Grand Challenge Engineers will be trained through special programs at each institution that integrate five educational elements: (1) a hands-on research or design project connected to the Grand Challenges; (2) real-world, interdisciplinary experiential learning with clients and mentors; (3) entrepreneurship and innovation experience; (4) global and cross-cultural perspectives; and (5) service-learning.
“Teaching engineering fundamentals in the classroom is important, but it’s not enough,” said Richard Miller of Olin College. “Solving our planet’s Grand Challenges requires engineering expertise, but they won’t be solved by engineers alone. Doubling down on even more hard sciences and math will not help. Instead, we need to incorporate new elements into engineering students’ education to give them both the skillset and the mindset needed to become leaders in addressing societal challenges.”
The training model was inspired by the National Academy of Engineering-endorsed Grand Challenge Scholars Program (GCSP), established in 2009 by Duke’s Pratt School of Engineering, Olin College, and the University of Southern California’s Viterbi School of Engineering in response to the NAE’s 14 Grand Challenges for Engineering in the 21st century. There are currently 20 active GCSPs and more than 160 NAE-designated Grand Challenge Scholars have graduated to date. Half of the graduates are women—compared with just 19 percent of U.S. undergraduate engineering students—demonstrating the program’s appeal to groups typically underrepresented in engineering.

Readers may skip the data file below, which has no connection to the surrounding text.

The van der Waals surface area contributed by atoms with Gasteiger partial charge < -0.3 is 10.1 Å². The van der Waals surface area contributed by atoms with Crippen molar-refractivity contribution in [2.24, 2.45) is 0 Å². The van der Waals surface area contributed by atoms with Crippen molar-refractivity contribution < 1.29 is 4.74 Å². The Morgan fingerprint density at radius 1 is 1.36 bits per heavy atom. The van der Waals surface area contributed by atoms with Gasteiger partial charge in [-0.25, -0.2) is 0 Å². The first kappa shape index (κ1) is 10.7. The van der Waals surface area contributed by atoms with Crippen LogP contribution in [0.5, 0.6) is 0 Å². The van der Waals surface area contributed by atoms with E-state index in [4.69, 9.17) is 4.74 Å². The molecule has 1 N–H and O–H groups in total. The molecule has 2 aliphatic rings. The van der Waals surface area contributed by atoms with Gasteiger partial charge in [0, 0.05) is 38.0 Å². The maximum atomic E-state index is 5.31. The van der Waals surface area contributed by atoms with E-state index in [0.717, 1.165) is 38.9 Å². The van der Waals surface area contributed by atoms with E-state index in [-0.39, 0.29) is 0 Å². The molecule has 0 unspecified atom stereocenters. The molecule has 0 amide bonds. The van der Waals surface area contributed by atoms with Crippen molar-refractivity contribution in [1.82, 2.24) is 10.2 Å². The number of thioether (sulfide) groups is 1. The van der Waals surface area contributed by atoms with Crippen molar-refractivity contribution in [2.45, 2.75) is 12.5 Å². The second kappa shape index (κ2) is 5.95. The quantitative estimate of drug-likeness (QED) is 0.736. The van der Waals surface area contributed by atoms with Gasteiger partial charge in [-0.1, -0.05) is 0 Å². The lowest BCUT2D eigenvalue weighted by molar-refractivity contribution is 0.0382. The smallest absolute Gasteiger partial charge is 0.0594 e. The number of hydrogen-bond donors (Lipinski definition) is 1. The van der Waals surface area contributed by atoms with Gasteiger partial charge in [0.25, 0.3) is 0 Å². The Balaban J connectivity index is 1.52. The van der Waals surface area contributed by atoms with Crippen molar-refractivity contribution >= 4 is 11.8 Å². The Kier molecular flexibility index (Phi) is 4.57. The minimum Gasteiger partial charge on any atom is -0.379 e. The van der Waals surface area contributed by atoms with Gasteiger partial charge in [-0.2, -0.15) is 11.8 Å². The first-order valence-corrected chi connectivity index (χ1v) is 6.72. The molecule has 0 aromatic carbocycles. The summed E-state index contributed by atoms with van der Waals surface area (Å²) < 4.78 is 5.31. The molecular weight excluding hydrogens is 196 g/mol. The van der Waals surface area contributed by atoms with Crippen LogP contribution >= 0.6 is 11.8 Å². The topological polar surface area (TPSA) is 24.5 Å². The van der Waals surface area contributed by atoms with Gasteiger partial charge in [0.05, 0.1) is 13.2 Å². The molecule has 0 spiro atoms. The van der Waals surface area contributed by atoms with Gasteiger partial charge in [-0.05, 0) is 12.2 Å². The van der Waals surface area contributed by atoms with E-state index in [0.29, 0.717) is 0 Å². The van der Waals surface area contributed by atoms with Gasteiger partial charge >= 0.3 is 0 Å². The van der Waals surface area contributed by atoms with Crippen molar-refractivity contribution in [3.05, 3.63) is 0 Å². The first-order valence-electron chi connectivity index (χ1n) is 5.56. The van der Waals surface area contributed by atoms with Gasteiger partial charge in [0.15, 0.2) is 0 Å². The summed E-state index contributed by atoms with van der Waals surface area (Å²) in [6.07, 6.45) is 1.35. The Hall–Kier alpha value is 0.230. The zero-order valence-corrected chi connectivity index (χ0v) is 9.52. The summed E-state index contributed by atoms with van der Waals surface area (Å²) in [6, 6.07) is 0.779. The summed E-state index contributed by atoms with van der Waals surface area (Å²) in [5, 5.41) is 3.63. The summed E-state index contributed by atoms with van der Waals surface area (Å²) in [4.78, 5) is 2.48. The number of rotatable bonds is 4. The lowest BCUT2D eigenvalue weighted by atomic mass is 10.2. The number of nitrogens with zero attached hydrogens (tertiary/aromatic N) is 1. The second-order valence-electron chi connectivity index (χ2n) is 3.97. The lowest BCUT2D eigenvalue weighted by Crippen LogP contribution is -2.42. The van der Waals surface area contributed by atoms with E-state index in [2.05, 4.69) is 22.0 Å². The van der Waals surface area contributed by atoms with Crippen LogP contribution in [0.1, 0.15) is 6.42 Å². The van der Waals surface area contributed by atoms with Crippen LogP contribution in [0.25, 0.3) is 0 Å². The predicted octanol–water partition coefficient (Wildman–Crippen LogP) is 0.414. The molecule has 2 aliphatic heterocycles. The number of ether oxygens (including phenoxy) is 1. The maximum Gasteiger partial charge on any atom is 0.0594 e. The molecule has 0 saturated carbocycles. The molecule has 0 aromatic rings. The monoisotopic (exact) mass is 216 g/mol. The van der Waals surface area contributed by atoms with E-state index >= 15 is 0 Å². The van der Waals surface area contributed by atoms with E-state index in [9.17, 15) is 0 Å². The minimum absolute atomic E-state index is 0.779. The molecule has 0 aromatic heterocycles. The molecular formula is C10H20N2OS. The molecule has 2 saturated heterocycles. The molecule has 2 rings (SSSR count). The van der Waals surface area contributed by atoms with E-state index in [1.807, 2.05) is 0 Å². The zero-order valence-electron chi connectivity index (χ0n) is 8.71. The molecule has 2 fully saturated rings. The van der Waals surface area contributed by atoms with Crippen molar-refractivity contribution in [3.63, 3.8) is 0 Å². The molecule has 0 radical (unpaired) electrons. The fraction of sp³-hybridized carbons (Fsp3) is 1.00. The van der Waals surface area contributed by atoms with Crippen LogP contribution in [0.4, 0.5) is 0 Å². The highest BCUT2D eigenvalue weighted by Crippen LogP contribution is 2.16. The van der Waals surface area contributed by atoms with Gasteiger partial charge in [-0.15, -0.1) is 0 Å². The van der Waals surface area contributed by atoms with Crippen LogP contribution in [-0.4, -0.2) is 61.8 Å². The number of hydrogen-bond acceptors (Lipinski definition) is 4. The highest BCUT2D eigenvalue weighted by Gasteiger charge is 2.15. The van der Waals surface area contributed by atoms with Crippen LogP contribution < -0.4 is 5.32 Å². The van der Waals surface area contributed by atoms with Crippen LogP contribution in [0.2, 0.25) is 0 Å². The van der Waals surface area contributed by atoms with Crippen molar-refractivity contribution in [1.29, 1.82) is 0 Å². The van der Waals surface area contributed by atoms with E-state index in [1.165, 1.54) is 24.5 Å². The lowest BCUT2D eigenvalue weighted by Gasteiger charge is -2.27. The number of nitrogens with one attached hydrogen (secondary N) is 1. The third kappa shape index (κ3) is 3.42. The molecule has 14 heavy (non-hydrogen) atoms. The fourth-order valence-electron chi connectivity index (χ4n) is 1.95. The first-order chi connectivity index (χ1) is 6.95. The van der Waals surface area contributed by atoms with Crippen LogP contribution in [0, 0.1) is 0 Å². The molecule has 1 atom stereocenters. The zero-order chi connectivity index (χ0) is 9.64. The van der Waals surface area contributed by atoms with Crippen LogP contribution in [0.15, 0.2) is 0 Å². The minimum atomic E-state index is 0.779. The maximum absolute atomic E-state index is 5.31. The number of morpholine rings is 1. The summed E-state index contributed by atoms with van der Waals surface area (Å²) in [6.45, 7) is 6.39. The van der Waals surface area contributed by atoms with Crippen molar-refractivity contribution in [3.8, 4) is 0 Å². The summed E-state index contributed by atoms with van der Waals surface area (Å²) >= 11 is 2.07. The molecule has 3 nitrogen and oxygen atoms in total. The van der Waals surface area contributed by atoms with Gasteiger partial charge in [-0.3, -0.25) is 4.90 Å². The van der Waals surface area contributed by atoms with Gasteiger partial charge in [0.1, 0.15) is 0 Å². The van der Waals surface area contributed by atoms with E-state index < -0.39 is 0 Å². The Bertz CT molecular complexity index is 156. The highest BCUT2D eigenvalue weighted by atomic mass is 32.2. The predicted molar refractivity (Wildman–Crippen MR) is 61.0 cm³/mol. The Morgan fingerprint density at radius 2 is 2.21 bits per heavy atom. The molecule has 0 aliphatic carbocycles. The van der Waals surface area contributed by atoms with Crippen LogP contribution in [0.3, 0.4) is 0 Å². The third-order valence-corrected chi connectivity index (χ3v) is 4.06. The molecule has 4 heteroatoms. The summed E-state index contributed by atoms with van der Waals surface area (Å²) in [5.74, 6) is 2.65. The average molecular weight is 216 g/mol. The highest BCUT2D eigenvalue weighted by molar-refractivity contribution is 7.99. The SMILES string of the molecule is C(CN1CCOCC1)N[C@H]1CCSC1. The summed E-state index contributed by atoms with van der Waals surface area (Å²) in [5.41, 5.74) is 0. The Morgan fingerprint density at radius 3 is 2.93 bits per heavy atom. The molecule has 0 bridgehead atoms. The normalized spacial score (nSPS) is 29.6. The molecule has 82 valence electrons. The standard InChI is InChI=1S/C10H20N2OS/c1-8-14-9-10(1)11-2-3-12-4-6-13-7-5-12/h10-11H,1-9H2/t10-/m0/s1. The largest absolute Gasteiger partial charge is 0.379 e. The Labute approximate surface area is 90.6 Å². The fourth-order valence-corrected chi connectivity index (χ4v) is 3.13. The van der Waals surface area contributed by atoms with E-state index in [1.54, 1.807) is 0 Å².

“The idea of giving back is so important, and we’re actually learning how to do that,” said Lyssa Aruda, a Grand Challenge Scholar at the University of Southern California, who is working on making solar energy economical. “I think that’s probably the reason most of us choose engineering in the first place—to have the opportunity to give back to people.”
Other examples of GCSP participants working on Grand Challenges include: Alex Caven at the State University of New York (SUNY), who is involved in efforts to provide access to clean water in Haiti; Michaela Rikard, who is working on engineering better medicines at North Carolina State University; Allison Kindig at Iowa State, who is creating sustainable engineering projects in developing countries; and Olin College’s Luke Metz, who is engineering computerized writing aids to advance personalized learning.
“The NAE’s Grand Challenges for Engineering are already inspiring more and more of our brightest young people to pursue careers that will have direct impacts on improving the quality of life for people across the globe,” said NAE President C.D. Mote Jr. “Imagine the impact of tens of thousands of additional creative minds focused on tackling society’s most vexing challenges. ‘Changing the world’ is not hyperbole in this case. With the right encouragement, they will do it and inspire others as well.”
More information on this initiative, including a copy of the letter of commitment, is available here. The initiative grew out of a 2014 workshop organized by the American Association of Engineering Societies, Epicenter, Engineers Without Borders USA, EPICS, and the NAE Grand Challenge Scholars Program.